Follow. If I go into a school for myself or the Writers’ Guild or the Royal Television Society, that’s work and that’s great, but it is a complete day. I can’t do anything else in those working hours. That’s fine, that’s what I’m doing, that’s what I’m here for, that’s why I’m a freelance, but freelancers also take every day’s work they can. It’s what we’re like.

And if every day is taken up like this, you are spending no time planning for the future or managing your business. The person who gave me this advice also pointed out that the fee you get from going into a school is money today, not money tomorrow.

I find it hard focusing on the cash instead of the work or even – I’m going to say it, you can’t stop me – the art of what I do. But without cash, I don’t get to continue doing this. I need to be planning ahead, I need to be setting aside some time to work on my business.

So you know what I’m thinking now, don’t you? So should you.

The fun of dead time

You can’t plan this, that’s the point, but unexpectedly having a couple of hours in which you can’t do anything is great.

Today was timed to the minute for me with rushing everywhere except for one long meeting scheduled for 14:00-18:00. I then had to nip off to another thing for 19:00 and be back on a train for no later than 21:15.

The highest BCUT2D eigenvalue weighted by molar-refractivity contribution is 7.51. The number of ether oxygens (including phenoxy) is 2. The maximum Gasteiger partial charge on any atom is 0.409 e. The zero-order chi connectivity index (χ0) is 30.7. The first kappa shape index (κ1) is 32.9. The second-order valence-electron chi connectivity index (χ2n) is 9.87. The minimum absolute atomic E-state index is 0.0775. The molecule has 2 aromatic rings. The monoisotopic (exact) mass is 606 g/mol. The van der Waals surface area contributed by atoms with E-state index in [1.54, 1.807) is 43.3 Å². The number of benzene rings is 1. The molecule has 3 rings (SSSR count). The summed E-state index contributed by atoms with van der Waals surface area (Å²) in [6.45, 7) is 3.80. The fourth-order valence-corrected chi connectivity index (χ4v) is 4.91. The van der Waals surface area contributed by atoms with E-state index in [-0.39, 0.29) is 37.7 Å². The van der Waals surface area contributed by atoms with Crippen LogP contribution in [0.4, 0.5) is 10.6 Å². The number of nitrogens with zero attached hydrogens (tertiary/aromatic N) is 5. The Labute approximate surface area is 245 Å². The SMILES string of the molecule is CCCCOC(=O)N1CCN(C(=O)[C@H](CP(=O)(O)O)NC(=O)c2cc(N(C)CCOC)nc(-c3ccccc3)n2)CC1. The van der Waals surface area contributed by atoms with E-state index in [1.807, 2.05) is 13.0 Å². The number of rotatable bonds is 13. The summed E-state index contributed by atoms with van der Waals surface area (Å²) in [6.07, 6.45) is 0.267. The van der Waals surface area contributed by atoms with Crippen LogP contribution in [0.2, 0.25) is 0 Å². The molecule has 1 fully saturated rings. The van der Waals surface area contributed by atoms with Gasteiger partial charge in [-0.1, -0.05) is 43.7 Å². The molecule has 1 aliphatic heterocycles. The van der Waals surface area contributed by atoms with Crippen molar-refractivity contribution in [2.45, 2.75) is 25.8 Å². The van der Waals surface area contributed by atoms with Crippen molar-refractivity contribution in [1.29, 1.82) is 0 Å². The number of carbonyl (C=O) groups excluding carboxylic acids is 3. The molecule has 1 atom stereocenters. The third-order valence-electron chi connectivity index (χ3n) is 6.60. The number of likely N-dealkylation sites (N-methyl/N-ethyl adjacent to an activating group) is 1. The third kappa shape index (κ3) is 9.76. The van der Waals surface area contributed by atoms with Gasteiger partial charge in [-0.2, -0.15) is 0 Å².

Right now it is 20:24, I’m getting a train in a few minutes and everything is preposterously relaxed. The long meting wrapped 90 minutes early and we all went to a pub. I could stay, I did stay, I couldn’t go to my next thing for ages so I didn’t go to my next thing for ages.

I got maybe an hour relaxing and that on a day I was half dreading for how much I had to get done.

I still have a lot to do but I’m carrying on that preposterously relaxed feeling even as I do it.

So go on. Schedule your day tightly and then enjoy the cracks between than become chasms.

Mind you, I’m glad the train has mains power or it’d be a very boring ride home.